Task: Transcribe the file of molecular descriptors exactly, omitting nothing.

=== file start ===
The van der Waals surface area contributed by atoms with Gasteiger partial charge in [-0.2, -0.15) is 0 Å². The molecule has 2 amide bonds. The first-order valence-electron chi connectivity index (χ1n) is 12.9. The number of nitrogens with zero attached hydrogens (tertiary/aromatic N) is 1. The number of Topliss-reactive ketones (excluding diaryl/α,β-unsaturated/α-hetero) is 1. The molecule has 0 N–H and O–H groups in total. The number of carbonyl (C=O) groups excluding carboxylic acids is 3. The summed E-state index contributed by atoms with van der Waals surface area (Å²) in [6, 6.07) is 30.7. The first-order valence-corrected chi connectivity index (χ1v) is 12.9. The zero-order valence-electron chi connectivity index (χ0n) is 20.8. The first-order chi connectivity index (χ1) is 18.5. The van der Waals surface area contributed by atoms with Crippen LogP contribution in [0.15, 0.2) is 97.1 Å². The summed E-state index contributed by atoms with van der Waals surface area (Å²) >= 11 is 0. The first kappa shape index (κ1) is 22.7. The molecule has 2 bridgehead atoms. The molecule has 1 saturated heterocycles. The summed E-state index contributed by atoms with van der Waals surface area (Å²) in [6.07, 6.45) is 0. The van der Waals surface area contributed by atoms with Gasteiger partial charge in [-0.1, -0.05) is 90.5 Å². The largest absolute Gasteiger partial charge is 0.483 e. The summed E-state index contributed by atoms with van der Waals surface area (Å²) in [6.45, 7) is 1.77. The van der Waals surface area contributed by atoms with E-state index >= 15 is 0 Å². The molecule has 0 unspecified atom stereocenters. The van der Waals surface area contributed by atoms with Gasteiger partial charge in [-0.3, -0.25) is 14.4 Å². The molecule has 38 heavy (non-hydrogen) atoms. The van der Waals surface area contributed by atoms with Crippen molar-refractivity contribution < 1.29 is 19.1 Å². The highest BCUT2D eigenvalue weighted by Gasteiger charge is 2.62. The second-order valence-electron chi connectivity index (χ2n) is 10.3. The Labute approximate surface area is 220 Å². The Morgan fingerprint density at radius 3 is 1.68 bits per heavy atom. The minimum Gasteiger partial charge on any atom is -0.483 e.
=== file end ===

The van der Waals surface area contributed by atoms with Gasteiger partial charge in [-0.2, -0.15) is 0 Å². The molecule has 2 amide bonds. The first-order valence-electron chi connectivity index (χ1n) is 12.9. The number of nitrogens with zero attached hydrogens (tertiary/aromatic N) is 1. The number of Topliss-reactive ketones (excluding diaryl/α,β-unsaturated/α-hetero) is 1. The molecule has 0 N–H and O–H groups in total. The number of carbonyl (C=O) groups excluding carboxylic acids is 3. The summed E-state index contributed by atoms with van der Waals surface area (Å²) in [6, 6.07) is 30.7. The first-order valence-corrected chi connectivity index (χ1v) is 12.9. The zero-order valence-electron chi connectivity index (χ0n) is 20.8. The first-order chi connectivity index (χ1) is 18.5. The van der Waals surface area contributed by atoms with Crippen LogP contribution in [0.15, 0.2) is 97.1 Å². The summed E-state index contributed by atoms with van der Waals surface area (Å²) >= 11 is 0. The first kappa shape index (κ1) is 22.7. The molecule has 2 bridgehead atoms. The molecule has 1 saturated heterocycles. The summed E-state index contributed by atoms with van der Waals surface area (Å²) in [6.07, 6.45) is 0. The van der Waals surface area contributed by atoms with Gasteiger partial charge in [-0.1, -0.05) is 90.5 Å². The largest absolute Gasteiger partial charge is 0.483 e. The summed E-state index contributed by atoms with van der Waals surface area (Å²) in [6.45, 7) is 1.77. The van der Waals surface area contributed by atoms with E-state index >= 15 is 0 Å². The molecule has 0 unspecified atom stereocenters. The van der Waals surface area contributed by atoms with Gasteiger partial charge in [-0.3, -0.25) is 14.4 Å². The molecule has 38 heavy (non-hydrogen) atoms. The van der Waals surface area contributed by atoms with Crippen molar-refractivity contribution < 1.29 is 19.1 Å². The highest BCUT2D eigenvalue weighted by Gasteiger charge is 2.62. The second-order valence-electron chi connectivity index (χ2n) is 10.3. The Labute approximate surface area is 220 Å². The Morgan fingerprint density at radius 3 is 1.68 bits per heavy atom. The minimum Gasteiger partial charge on any atom is -0.483 e.